You might have already done some of this. The first thing I do when I’m dealing with people who are in conflict is you speak to each one individually and you get a sense of who’s open to learning and growing and seeing their blind spots because some people do not. They’re not open to seeing their blind spots or they say they are but they aren’t.

For those people who might be reading who don’t know what a blind spot is, what’s a blind spot, Donna?

“You have something in your teeth.” “No, I don’t.” I have a program called The Grace 360s where each individual on a leadership team gets to choose three people that they trust will be honest with me about that person’s strengths and vulnerabilities. I get on the phone with them. Tell me where they’re great and then tell me how we can help them be better. I’ve heard many different things. There was one CEO I was working with and the three people he chose said, “He needs to realize that he tries to walk amongst the people.” He thinks, “I’ll walk amongst the people.” He’ll occasionally ask the little people questions, but he’s not listening. He’ll attend the meetings but then, all of a sudden, he’ll get on his phone. He’s not paying attention to the meeting. That’s one thing.

I was working with a young woman and one of her blind spots was she was too nice. A brilliant woman and likable but a people pleaser. She would delegate to people and they would drop the ball on her. Why? Because they could. People naturally are procrastinators. They’re like, “We’ll do all of the other work. We’ll put her last on the list of things to do. If we get to it, we get to it. If we don’t, we don’t.” Between some group training and some one-on-one coaching, she was able to learn how to delegate with what we call mindful authority. I reminded her that you can still be kind and authoritative.

It's worth the time, energy, and effort to know who you are and to understand human dynamics that people are different. Click To Tweet

I wrote a piece called Kind Not Nice.

She could deliver it kindly but stand in her power simultaneously. They knew she meant business. She needed this. I’m proud of her. It took her time. It took her practice because she had to step out of her comfort zone. She grew as a leader. It was interesting because she told me the person that she delegated to who consistently had dropped the ball in the past, she said that they grew as well because they were proud of themselves when they were able to meet the deadline the last time around. It was a cool project. They had to scramble the last couple of days but they did it and they did it on time. Think about it, it was a win-win-win, a win for her, a win for them, and a win for the company.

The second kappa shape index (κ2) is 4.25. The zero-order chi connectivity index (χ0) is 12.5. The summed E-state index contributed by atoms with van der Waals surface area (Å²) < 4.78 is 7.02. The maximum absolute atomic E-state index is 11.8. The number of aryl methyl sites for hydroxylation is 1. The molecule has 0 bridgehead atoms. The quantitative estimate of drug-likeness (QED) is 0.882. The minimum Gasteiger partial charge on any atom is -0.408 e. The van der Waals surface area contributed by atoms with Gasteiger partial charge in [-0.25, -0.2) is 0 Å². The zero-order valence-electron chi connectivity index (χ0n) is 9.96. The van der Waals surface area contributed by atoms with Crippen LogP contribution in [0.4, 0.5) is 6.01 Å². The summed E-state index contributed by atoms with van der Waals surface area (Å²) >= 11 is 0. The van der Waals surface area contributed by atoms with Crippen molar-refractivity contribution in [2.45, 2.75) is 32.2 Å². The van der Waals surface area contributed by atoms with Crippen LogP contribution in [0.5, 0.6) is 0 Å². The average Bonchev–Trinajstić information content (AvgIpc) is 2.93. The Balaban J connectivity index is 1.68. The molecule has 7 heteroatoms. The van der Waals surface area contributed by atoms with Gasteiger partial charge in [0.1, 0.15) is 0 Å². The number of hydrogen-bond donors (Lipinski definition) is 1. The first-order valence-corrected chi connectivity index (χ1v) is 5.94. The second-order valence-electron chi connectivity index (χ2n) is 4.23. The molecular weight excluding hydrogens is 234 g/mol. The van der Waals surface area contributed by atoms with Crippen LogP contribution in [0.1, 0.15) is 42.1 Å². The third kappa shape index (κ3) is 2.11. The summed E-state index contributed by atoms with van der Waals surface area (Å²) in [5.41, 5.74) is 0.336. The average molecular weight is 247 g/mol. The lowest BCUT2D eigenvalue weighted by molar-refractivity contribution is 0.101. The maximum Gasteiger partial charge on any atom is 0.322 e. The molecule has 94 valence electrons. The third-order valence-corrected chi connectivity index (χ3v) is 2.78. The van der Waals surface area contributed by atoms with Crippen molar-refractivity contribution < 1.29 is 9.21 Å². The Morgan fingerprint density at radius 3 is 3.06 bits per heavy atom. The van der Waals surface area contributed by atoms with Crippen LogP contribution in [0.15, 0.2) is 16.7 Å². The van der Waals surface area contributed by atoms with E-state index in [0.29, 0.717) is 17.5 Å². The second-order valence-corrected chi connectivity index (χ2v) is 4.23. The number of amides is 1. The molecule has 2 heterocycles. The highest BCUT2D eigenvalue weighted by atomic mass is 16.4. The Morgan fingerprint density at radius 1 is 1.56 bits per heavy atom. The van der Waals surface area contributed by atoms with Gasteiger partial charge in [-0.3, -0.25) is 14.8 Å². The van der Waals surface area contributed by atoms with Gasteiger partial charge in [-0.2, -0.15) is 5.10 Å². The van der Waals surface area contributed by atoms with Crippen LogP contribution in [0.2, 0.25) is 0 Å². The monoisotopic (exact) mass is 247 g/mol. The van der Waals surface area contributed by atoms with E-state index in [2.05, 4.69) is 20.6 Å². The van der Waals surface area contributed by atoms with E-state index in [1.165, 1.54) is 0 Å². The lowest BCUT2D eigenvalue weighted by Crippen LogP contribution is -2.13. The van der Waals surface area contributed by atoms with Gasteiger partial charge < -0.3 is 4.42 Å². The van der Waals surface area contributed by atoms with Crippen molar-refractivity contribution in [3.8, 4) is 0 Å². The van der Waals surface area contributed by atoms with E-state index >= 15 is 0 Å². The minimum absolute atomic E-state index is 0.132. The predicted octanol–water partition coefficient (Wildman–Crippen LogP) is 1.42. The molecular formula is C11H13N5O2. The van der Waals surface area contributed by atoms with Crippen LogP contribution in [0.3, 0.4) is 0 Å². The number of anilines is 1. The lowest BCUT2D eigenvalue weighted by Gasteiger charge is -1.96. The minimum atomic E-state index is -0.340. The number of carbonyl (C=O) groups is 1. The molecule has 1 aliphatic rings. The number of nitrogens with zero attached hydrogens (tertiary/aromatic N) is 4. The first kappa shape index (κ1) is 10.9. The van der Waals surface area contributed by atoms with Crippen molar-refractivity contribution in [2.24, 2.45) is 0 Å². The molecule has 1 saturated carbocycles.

Right there, I always point, there’s a direct connection between that right there and the bottom line. She didn’t have to waste any time. She didn’t have to call up the client and say, “We’re going to be another week late. We’re going to be three days late.” She had a little stress because she had to learn new skills and practice new skills but once she did, she’s super proud of herself. She is empowered and she can empower others.

One of the values of my company is empowerment, empowering ourselves, empowering our clients, empowering their teams. I love the whole concept of empowerment.

As long as the CEO and the senior leaders are on board. Sometimes they’re afraid to empower the people. We’re not living in an old-fashioned manufacturing society anymore. It’s a knowledge economy. It’s a new way of moving forth and doing things. We need our people and now is the time to do it because many people are in leadership positions who are going to be retiring over the nice X amount of time. There simply aren’t enough people in that mid-generation and Generation X to fill the positions that are going to be vacated over the next 5 to 10 years. You do need to groom that next generation of employees. A lot of times, the senior leaders can’t groom the next generation of employees because they weren’t trained. They don’t have the skills.